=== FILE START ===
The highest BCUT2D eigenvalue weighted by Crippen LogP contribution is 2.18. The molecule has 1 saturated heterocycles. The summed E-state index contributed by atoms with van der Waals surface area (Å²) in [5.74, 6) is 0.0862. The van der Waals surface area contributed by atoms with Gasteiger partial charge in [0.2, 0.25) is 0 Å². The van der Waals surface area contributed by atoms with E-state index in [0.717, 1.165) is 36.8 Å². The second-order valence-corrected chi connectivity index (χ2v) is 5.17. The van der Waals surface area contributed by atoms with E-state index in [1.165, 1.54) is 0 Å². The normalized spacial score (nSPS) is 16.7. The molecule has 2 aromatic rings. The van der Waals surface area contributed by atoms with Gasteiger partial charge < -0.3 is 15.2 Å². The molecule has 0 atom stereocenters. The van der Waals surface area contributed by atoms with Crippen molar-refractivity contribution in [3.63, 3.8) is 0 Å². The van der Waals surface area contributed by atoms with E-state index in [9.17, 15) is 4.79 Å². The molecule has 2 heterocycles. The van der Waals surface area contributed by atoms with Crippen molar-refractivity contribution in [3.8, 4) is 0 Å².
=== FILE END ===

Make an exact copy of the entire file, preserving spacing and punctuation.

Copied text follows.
The highest BCUT2D eigenvalue weighted by Crippen LogP contribution is 2.18. The molecule has 1 saturated heterocycles. The summed E-state index contributed by atoms with van der Waals surface area (Å²) in [5.74, 6) is 0.0862. The van der Waals surface area contributed by atoms with Gasteiger partial charge in [0.2, 0.25) is 0 Å². The van der Waals surface area contributed by atoms with E-state index in [0.717, 1.165) is 36.8 Å². The second-order valence-corrected chi connectivity index (χ2v) is 5.17. The van der Waals surface area contributed by atoms with E-state index in [1.165, 1.54) is 0 Å². The normalized spacial score (nSPS) is 16.7. The molecule has 2 aromatic rings. The van der Waals surface area contributed by atoms with Gasteiger partial charge < -0.3 is 15.2 Å². The molecule has 0 atom stereocenters. The van der Waals surface area contributed by atoms with Crippen molar-refractivity contribution in [3.63, 3.8) is 0 Å². The van der Waals surface area contributed by atoms with E-state index in [9.17, 15) is 4.79 Å². The molecule has 2 heterocycles. The van der Waals surface area contributed by atoms with Crippen molar-refractivity contribution in [3.8, 4) is 0 Å².